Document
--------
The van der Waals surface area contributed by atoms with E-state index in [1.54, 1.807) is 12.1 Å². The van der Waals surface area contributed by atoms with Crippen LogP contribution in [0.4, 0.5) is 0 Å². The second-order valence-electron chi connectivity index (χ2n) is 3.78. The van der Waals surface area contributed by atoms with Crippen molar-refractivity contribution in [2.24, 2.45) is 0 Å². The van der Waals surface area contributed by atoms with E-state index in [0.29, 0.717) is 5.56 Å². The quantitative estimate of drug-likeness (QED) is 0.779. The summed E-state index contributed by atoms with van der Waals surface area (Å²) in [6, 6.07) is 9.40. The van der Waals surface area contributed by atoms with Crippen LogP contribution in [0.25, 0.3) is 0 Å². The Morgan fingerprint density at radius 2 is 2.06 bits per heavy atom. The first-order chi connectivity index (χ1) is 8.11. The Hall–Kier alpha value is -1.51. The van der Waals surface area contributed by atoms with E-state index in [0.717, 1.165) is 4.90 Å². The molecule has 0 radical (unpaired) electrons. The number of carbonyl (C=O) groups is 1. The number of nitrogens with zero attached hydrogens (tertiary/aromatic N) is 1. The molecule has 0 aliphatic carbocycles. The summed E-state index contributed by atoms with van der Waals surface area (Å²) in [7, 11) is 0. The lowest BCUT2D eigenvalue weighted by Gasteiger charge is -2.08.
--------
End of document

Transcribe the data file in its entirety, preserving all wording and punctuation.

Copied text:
The van der Waals surface area contributed by atoms with E-state index in [1.54, 1.807) is 12.1 Å². The van der Waals surface area contributed by atoms with Crippen LogP contribution in [0.4, 0.5) is 0 Å². The second-order valence-electron chi connectivity index (χ2n) is 3.78. The van der Waals surface area contributed by atoms with Crippen molar-refractivity contribution in [2.24, 2.45) is 0 Å². The van der Waals surface area contributed by atoms with E-state index in [0.29, 0.717) is 5.56 Å². The quantitative estimate of drug-likeness (QED) is 0.779. The summed E-state index contributed by atoms with van der Waals surface area (Å²) in [6, 6.07) is 9.40. The van der Waals surface area contributed by atoms with Crippen LogP contribution in [0.25, 0.3) is 0 Å². The Morgan fingerprint density at radius 2 is 2.06 bits per heavy atom. The first-order chi connectivity index (χ1) is 8.11. The Hall–Kier alpha value is -1.51. The van der Waals surface area contributed by atoms with E-state index in [0.717, 1.165) is 4.90 Å². The molecule has 0 radical (unpaired) electrons. The number of carbonyl (C=O) groups is 1. The number of nitrogens with zero attached hydrogens (tertiary/aromatic N) is 1. The molecule has 0 aliphatic carbocycles. The summed E-state index contributed by atoms with van der Waals surface area (Å²) in [7, 11) is 0. The lowest BCUT2D eigenvalue weighted by Gasteiger charge is -2.08.